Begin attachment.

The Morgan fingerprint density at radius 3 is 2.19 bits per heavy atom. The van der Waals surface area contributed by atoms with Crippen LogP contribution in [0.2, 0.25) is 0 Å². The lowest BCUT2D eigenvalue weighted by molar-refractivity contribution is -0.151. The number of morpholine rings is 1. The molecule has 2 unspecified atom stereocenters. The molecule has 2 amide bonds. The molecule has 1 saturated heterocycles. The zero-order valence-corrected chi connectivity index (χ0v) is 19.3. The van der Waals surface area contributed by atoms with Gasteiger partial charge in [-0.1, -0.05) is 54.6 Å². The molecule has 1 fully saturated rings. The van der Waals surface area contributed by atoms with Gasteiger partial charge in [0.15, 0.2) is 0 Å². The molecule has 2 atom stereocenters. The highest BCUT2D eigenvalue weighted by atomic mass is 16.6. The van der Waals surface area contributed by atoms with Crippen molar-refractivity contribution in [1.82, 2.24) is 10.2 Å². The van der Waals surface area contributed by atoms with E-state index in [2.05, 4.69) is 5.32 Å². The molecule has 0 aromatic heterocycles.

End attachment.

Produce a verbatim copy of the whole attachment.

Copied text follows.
The Morgan fingerprint density at radius 3 is 2.19 bits per heavy atom. The van der Waals surface area contributed by atoms with Crippen LogP contribution in [0.2, 0.25) is 0 Å². The lowest BCUT2D eigenvalue weighted by molar-refractivity contribution is -0.151. The number of morpholine rings is 1. The molecule has 2 unspecified atom stereocenters. The molecule has 2 amide bonds. The molecule has 1 saturated heterocycles. The zero-order valence-corrected chi connectivity index (χ0v) is 19.3. The van der Waals surface area contributed by atoms with Gasteiger partial charge in [-0.1, -0.05) is 54.6 Å². The molecule has 1 fully saturated rings. The van der Waals surface area contributed by atoms with Gasteiger partial charge in [0.15, 0.2) is 0 Å². The molecule has 2 atom stereocenters. The highest BCUT2D eigenvalue weighted by atomic mass is 16.6. The van der Waals surface area contributed by atoms with Crippen molar-refractivity contribution in [1.82, 2.24) is 10.2 Å². The van der Waals surface area contributed by atoms with E-state index in [2.05, 4.69) is 5.32 Å². The molecule has 0 aromatic heterocycles.